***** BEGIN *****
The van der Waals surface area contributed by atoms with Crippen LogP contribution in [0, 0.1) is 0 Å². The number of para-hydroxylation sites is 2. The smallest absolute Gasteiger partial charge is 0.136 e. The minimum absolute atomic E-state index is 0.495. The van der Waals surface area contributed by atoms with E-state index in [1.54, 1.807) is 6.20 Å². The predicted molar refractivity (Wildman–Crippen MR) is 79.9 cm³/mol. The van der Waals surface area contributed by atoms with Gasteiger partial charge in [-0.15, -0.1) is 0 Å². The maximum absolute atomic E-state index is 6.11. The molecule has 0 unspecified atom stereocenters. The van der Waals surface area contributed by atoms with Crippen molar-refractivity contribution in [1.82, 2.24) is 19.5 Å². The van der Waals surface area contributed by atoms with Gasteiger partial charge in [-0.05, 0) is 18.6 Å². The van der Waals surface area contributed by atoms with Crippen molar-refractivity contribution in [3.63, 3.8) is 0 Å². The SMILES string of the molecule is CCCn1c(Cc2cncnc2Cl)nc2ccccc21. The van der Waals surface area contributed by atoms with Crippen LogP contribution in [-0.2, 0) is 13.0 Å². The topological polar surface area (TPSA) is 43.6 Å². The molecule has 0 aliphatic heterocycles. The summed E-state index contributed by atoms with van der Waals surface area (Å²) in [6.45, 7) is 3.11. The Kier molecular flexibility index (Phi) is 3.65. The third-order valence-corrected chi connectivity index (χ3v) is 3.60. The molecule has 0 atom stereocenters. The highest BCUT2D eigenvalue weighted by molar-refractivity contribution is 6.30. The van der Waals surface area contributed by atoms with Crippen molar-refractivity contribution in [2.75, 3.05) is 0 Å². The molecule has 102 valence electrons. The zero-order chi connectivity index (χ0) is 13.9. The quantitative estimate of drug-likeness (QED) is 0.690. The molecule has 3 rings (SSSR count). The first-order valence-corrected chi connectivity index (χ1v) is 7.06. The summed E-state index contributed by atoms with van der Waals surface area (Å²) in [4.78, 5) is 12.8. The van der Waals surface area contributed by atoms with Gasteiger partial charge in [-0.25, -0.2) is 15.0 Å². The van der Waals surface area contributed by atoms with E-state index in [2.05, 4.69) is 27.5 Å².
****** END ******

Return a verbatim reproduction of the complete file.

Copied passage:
The van der Waals surface area contributed by atoms with Crippen LogP contribution in [0, 0.1) is 0 Å². The number of para-hydroxylation sites is 2. The smallest absolute Gasteiger partial charge is 0.136 e. The minimum absolute atomic E-state index is 0.495. The van der Waals surface area contributed by atoms with E-state index in [1.54, 1.807) is 6.20 Å². The predicted molar refractivity (Wildman–Crippen MR) is 79.9 cm³/mol. The van der Waals surface area contributed by atoms with Gasteiger partial charge in [-0.15, -0.1) is 0 Å². The maximum absolute atomic E-state index is 6.11. The molecule has 0 unspecified atom stereocenters. The van der Waals surface area contributed by atoms with Crippen molar-refractivity contribution in [1.82, 2.24) is 19.5 Å². The van der Waals surface area contributed by atoms with Gasteiger partial charge in [-0.05, 0) is 18.6 Å². The van der Waals surface area contributed by atoms with Crippen molar-refractivity contribution in [3.63, 3.8) is 0 Å². The SMILES string of the molecule is CCCn1c(Cc2cncnc2Cl)nc2ccccc21. The van der Waals surface area contributed by atoms with Crippen LogP contribution in [-0.2, 0) is 13.0 Å². The topological polar surface area (TPSA) is 43.6 Å². The molecule has 0 aliphatic heterocycles. The summed E-state index contributed by atoms with van der Waals surface area (Å²) in [6.45, 7) is 3.11. The Kier molecular flexibility index (Phi) is 3.65. The third-order valence-corrected chi connectivity index (χ3v) is 3.60. The molecule has 0 atom stereocenters. The highest BCUT2D eigenvalue weighted by molar-refractivity contribution is 6.30. The van der Waals surface area contributed by atoms with Crippen molar-refractivity contribution in [2.75, 3.05) is 0 Å². The molecule has 102 valence electrons. The zero-order chi connectivity index (χ0) is 13.9. The quantitative estimate of drug-likeness (QED) is 0.690. The molecule has 3 rings (SSSR count). The first-order valence-corrected chi connectivity index (χ1v) is 7.06. The summed E-state index contributed by atoms with van der Waals surface area (Å²) in [4.78, 5) is 12.8. The van der Waals surface area contributed by atoms with Gasteiger partial charge in [-0.25, -0.2) is 15.0 Å². The van der Waals surface area contributed by atoms with E-state index in [2.05, 4.69) is 27.5 Å².